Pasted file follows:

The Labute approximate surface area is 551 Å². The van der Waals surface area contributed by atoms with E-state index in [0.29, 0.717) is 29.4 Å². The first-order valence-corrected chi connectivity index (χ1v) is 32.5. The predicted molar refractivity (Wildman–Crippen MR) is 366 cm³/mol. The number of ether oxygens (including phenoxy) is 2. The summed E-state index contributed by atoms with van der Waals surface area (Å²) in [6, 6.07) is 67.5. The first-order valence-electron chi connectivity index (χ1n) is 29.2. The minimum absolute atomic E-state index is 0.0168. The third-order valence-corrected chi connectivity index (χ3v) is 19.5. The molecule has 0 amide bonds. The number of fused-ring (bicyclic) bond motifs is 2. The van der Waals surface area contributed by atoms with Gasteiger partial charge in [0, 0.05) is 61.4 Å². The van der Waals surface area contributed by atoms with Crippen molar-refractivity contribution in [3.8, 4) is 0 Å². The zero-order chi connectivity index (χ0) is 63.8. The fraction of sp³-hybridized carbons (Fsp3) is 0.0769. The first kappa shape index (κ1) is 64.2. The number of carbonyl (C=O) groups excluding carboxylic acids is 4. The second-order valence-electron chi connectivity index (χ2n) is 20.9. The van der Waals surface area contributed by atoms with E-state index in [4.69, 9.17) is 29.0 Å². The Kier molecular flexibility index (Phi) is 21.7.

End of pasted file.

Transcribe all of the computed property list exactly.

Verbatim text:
The Labute approximate surface area is 551 Å². The van der Waals surface area contributed by atoms with E-state index in [0.29, 0.717) is 29.4 Å². The first-order valence-corrected chi connectivity index (χ1v) is 32.5. The predicted molar refractivity (Wildman–Crippen MR) is 366 cm³/mol. The number of ether oxygens (including phenoxy) is 2. The summed E-state index contributed by atoms with van der Waals surface area (Å²) in [6, 6.07) is 67.5. The first-order valence-electron chi connectivity index (χ1n) is 29.2. The minimum absolute atomic E-state index is 0.0168. The third-order valence-corrected chi connectivity index (χ3v) is 19.5. The molecule has 0 amide bonds. The number of fused-ring (bicyclic) bond motifs is 2. The van der Waals surface area contributed by atoms with Gasteiger partial charge in [0, 0.05) is 61.4 Å². The van der Waals surface area contributed by atoms with Crippen molar-refractivity contribution in [3.8, 4) is 0 Å². The zero-order chi connectivity index (χ0) is 63.8. The fraction of sp³-hybridized carbons (Fsp3) is 0.0769. The first kappa shape index (κ1) is 64.2. The number of carbonyl (C=O) groups excluding carboxylic acids is 4. The second-order valence-electron chi connectivity index (χ2n) is 20.9. The van der Waals surface area contributed by atoms with E-state index in [4.69, 9.17) is 29.0 Å². The Kier molecular flexibility index (Phi) is 21.7.